[25:05] Chris Jones on beginning with problems


[27:05] Authors’ Advice for young writers on how to begin

[27:20] Chris Jones on beginning with emotion

[28:35] Kate Inglis on hopping around a book

[30:50] Karen Bass on setting a tone


[32:10] How my guests began to write and illustrate

[32:25] Kate Inglis on getting her 10,000 hours early

[34:05] Karen Bass on making a great late entrance

[35:20] Chris Jones on starting young and returning later


[43:35] Story Prompt: “Flowers in the Graveyard”

Today I was walking my dog when I saw this girl, maybe 18 or so, cut through the cemetery. She walked right up to a headstone and took the flowers that were resting against it….


[39:35] Scary Movie Quote

Try out various beginnings out on a trusted listener, like your mom. As a famous Hollywood character once said, “A boy’s best friend is his mother.”


[40:05] Thanks and coming up on the podcast

Next week I’ll talk with five more great Canadian authors about their beginnings: Frieda Wishinsky; Sarah Raughley; Don Cummer; David McArthur; and Wendy McLeod MacKnight.

Thanks for listening.


Music on the podcast is from “Stories of the Old Mansion” by Akashic Records, provided by Jamendo (Standard license for online use).

(The 80s music moment at 16:30 is from Yaz’s “In my Room.”)

Host: Catherine Austen writes books for children, short stories for adults, and reports for corporate clients. Visit her at

Art: The B&W image for this episode is from a wood engraving by Amédée Forestier from Wilkie Collin’s Blind Love, 1890.


Guest Authors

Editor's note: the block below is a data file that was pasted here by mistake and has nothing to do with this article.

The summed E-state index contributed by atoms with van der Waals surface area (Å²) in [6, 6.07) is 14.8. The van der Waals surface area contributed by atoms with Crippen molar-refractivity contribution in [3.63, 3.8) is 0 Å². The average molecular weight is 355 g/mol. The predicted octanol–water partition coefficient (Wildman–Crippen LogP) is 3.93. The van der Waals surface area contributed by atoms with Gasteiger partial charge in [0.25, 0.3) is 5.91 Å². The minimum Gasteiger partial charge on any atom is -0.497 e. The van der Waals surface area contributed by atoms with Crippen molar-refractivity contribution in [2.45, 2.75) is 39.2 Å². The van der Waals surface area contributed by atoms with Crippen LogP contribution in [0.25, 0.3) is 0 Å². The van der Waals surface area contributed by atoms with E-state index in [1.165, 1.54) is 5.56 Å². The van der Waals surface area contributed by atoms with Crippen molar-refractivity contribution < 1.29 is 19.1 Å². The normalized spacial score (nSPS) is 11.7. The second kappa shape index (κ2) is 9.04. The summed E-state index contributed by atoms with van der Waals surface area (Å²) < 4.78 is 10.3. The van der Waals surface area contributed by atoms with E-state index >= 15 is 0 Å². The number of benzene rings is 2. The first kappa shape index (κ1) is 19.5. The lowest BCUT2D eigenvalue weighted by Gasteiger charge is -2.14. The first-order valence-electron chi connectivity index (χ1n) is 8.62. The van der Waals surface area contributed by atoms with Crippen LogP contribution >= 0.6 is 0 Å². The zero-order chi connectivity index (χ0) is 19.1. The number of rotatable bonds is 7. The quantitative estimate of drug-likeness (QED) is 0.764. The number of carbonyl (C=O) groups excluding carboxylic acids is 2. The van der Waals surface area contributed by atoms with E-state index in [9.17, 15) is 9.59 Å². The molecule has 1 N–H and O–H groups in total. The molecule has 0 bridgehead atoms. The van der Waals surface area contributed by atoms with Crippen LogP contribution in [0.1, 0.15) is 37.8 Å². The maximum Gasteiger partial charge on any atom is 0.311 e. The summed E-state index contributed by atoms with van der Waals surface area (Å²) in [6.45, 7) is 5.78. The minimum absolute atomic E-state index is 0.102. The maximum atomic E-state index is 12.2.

Karen Bass loves writing action and adventure, and she likes to slide in some history when she can to make the past come alive for young readers. She has twice won the Geoffrey Bilson Award for Historical Fiction and has received numerous other nominations and accolades for her stories, including one being named as a USBBY Outstanding International Book. Aside from finishing her degree in Victoria, BC, Karen lived most of her life in rural Alberta. When her husband retired, they decided to strike out on their own adventure, and now call southern Ontario home. Aside from writing, Karen works occasionally in a library, and so has a constantly growing pile of books waiting to be read. She loves having a whole new part of Canada to explore and use as inspiration for new stories. Find her online at; on Facebook @karenbassYA on Twitter @karenbassYA and on Instagram @karenbassYA.


Kate Inglis is an award-winning author for adults and children. She writes about pirates and giants and mermaids and all the ways we love each other. Kate’s novels, non-fiction, and poetic picture books are infused with the salt, woodsmoke, and fresh air of the North Atlantic coast. Kate is also a photographer and a corporate writer. Find her online at; on Instagram @kate_inglis, on Twitter @kate_inglis; and on Facebook @kateinglisbooks.


Chris Jones is an illustrator with a passion for visual storytelling. He illustrates for picture books, graphic novels, magazines and educational materials. Chris has illustrated over 20 books for young readers, including Scholastic’s Take Me Out to The Ice Rink, and This is The Rink Where Jack Plays. When not illustrating for clients, Chris spends his time writing and illustrating his own comic and picture book projects. Find Chris online at:; Instagram @mrjonesey; Twitter @mrJonesey



More Spooky Student Stories (Post-Halloween Special Episode)

The Post-Halloween Special Episode, featuring four student stories about: a monster that demands sacrifice; a historic Halloween; teens in the deep woods; and a supernatural Air B&B. From young writers Aleina Wang, Olivia Beauchamp, Lexi-Jade McCowan, and Olivia Li. PG.

A transcript of this episode is available at



[0:00] Intro

[1:15] Story One Intro

Have you ever needed to get away for a while, maybe head to the coast and spend the night in an old Victorian mansion on a clifftop and finish your novel?

[2:15] “Air B&B” by Olivia Li

Michelle needed to get away. When she saw the photo of an old Victorian home in the country by the sea, and the price of just $50 a night, she transferred the money and headed straight over. …

[10:50] About the Author

Olivia Li doesn’t want to believe in ghosts, but she does and they scare her. She likes ghost stories and goofy comedies, especially when they’re combined.